Chelsea Girls are the best in the world for company

One of the most important characteristics a writer needs is the ability to be alone, to be happy in your own company. I’ve been writing all day (that is to say, the 24th February 2009), working on a play idea, which is based very loosely on the recording of The Stone Roses’ second album. For a writer, a productive day alone in front of the computer, or typewriter, or open notebook, is a day well spent.

I enjoyed taking a break to make pancakes; I was quite happy to make them for myself, and to eat them alone while listening to the radio. Later in the evening, I watched TV on my own, by way of research. There have been quite a few programmes on the BBC recently about sleep and dreaming, which I’m interested in for this project about the night.  Tonight, there were two; Horizon on the biological clock, and then a show on BBC 1 about a guy who was investigating ways of staying awake for as long as possible. When you’re trying to watch something and to take a few notes at the same time, it’s probably best to do so in silence, in solitude.

Later on today, that is to say, the 25th February, I’m going to Belfast for a couple of nights, to do some research for the book. I’m leaving Birkenhead on the 22.30 ferry, and I’ll float through the night, arriving at Belfast at 6.00 am on Thursday. I’m travelling alone, to visit some top secret night locations in Northern Ireland, and although I’ll be meeting up with lots of nice people while I’m there, for much of the time it will be just me, quite happy, on my own, in my car.

So, for much of the time, being alone is what being a writer is all about. But I just listened again to the clip of Mott the Hoople’s last single ‘Saturday Gigs’ which I posted on Sunday night, with its killer line, ‘Chelsea Girls are the best in the world for company.’ And tonight, the 25th of February, is the 22nd anniversary of the death of renowed Chelsea girl, Rowan Kate Manby, Charley’s Mum, my first wife; my first real girlfriend, if I’m honest. I’m writing about the first night that Rowan spent in hospital after her collapse with a brain haemorrage for the book; but here, because this is the interweb, and necessarily interactive, I just want to post a song for Rowan.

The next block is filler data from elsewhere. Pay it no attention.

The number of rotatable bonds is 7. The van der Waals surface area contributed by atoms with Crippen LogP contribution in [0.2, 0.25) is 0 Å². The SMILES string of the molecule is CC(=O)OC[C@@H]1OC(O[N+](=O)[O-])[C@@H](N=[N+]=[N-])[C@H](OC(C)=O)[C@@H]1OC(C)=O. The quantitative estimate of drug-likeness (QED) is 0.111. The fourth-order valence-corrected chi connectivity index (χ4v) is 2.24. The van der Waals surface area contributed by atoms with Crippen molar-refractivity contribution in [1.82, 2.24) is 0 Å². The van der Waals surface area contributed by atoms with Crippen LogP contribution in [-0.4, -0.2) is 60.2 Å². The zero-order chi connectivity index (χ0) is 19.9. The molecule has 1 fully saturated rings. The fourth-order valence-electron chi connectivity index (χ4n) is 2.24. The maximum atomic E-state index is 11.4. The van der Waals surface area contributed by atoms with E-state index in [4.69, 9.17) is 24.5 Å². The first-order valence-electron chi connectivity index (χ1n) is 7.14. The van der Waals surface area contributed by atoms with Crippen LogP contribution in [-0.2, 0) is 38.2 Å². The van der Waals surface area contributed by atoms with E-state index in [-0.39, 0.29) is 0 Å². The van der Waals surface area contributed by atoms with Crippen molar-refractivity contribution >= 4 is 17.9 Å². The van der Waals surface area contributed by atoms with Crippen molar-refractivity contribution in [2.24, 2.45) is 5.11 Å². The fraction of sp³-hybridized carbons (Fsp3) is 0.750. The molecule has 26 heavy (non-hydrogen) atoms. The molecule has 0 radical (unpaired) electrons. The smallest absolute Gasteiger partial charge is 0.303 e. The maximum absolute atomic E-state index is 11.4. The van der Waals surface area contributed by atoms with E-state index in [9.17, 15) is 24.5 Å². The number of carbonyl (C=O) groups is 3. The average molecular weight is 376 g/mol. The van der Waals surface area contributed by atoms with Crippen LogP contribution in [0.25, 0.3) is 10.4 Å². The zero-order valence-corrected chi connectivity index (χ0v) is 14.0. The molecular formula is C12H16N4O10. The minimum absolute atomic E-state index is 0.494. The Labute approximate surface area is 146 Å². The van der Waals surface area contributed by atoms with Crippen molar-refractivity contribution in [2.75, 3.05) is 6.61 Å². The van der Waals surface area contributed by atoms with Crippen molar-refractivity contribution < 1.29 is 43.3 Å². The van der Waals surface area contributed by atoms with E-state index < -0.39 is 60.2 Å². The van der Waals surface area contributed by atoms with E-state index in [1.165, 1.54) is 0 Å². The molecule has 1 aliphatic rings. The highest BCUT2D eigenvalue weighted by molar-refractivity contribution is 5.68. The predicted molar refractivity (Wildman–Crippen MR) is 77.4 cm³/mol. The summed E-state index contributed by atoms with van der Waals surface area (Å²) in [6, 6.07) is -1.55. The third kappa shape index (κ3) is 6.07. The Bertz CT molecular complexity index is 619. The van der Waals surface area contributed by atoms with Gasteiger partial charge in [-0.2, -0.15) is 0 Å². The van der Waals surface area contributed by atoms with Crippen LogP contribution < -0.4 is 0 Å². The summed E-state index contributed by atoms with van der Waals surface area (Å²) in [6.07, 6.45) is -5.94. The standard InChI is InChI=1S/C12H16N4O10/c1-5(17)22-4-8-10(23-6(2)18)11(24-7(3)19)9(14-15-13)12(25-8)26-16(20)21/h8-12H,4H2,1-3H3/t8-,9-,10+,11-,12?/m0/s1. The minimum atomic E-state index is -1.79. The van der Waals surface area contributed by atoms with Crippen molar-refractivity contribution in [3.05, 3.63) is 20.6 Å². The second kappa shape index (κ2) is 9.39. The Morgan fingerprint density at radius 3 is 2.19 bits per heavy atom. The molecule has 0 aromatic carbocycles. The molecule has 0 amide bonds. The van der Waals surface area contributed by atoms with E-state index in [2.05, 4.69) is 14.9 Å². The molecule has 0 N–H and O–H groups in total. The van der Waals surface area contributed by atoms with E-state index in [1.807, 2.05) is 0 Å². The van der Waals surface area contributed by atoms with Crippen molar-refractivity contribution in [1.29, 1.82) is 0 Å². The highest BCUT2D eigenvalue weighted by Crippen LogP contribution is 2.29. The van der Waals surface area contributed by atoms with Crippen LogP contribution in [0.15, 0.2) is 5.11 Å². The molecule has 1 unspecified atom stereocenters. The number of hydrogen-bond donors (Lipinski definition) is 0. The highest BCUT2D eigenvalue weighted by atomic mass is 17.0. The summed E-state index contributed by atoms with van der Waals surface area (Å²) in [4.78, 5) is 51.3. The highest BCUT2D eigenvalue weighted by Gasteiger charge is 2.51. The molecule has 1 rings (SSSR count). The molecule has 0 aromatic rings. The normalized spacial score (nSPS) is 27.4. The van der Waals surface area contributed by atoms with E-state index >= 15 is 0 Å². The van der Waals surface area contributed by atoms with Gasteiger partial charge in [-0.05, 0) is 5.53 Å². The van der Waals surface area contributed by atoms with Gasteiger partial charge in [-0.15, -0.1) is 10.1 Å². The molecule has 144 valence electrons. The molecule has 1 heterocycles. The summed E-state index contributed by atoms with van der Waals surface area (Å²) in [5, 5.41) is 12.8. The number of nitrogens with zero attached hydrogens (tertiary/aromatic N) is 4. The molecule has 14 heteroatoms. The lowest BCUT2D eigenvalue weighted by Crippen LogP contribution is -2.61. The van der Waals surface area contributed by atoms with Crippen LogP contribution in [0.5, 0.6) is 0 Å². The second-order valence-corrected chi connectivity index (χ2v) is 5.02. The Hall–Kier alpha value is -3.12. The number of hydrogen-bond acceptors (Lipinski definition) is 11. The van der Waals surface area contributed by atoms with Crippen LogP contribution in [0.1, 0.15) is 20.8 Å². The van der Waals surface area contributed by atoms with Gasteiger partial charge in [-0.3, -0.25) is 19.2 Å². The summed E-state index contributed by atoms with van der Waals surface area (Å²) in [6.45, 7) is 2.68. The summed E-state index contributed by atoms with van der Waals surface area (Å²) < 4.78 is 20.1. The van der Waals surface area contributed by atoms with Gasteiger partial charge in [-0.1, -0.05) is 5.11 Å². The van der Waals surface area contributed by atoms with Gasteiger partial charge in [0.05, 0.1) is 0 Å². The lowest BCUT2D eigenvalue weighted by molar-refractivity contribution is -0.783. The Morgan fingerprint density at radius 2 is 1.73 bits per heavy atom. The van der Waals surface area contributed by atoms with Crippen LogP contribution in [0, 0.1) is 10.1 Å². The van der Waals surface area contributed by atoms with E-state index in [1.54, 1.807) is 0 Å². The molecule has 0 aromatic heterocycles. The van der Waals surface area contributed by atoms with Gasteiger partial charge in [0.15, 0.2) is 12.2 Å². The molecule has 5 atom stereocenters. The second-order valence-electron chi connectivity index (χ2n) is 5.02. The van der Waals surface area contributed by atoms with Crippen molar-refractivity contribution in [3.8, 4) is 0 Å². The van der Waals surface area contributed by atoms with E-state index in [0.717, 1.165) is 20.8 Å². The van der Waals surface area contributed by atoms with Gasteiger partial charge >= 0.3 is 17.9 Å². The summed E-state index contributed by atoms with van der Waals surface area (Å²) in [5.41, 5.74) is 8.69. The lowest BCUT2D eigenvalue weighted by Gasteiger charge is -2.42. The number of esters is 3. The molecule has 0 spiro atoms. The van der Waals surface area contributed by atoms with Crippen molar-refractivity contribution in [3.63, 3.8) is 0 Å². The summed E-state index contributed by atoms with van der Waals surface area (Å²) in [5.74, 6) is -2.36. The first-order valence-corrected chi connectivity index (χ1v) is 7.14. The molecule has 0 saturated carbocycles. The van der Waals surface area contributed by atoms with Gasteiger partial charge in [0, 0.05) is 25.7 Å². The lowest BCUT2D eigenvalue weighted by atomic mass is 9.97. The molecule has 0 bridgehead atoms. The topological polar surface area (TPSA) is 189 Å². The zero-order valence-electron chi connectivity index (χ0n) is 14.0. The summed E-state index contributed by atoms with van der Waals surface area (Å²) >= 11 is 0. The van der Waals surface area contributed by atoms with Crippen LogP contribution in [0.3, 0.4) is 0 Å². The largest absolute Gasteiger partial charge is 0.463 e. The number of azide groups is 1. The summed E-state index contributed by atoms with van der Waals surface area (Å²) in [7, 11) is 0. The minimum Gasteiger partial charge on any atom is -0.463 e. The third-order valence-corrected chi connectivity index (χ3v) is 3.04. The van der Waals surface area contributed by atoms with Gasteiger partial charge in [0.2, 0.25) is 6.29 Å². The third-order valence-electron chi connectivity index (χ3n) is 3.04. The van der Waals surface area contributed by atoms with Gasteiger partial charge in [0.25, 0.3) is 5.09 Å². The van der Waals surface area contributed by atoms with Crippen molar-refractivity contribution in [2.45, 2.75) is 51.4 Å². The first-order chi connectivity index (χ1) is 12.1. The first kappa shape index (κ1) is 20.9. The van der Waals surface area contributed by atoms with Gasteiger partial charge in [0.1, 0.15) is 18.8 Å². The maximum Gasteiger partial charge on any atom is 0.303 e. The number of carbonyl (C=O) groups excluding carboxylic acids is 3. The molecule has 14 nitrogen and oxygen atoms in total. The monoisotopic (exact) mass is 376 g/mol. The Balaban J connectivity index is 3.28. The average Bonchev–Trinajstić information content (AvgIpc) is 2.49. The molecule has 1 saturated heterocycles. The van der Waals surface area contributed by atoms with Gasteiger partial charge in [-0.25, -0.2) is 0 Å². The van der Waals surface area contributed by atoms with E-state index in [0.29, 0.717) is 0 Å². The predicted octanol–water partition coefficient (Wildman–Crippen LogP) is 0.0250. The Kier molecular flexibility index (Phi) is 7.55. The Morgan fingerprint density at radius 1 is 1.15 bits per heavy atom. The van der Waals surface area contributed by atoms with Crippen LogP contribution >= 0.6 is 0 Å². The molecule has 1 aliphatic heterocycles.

She loved all kinds of music, but in the months before she died, she had become obsessed by doo-wop. She had a project to find the earliest identifiable rock and roll record. One of her favourites was ‘Earth Angel’, by The Penguins, from 1955, a year before Rowan was born. ‘Earth Angel’  was the first record to cross-over from the RnB chart to the Billboard Top 100, and to achieve the Number One spot on both charts. It’s therefore a contender for one of the earliest rock and roll records; and I play it for Rowan, and for me, because I wish I wasn’t alone right now.

‘We die with the dying:

See, they depart and we go with them

We are born with the dead:

See, they return, and bring us with them.

The moment of the rose and the moment of the yew-tree

Are of equal duration.’

3 Responses

  1. Grime says:

    Ah, Ian. Rowan was a lovely lovely girl.
    You need solitude. I need solitude. It’s a good thing sometimes, is solitude.

  2. Helen Morris says:

    No birthdays of note today, but thanks for the fantastic memories of Rowan. My ‘earth angel’ is now 13 and she really loves pancakes. She (Laura) was feeling slightly hard done by because she’d never, as she pointed out, “actually had pancakes on pancake day”. She should have spent the evening with you Ian – a proper pancake person.

  3. Paul Williams says:

    Ah the 25th of February. My niece and nephew, Cassius and Clementine, they are 10 today. Family friend Mark Radcliffe, it is also his birthday today. And poignantly, for my wife her dear friend Melanie who died last year overwhelmed by a brain tumour, she would have been 36 today.
    And as counterpoint, my girl Elsie Mae is going to her friend Amber’s party this afternoon. She will be four.

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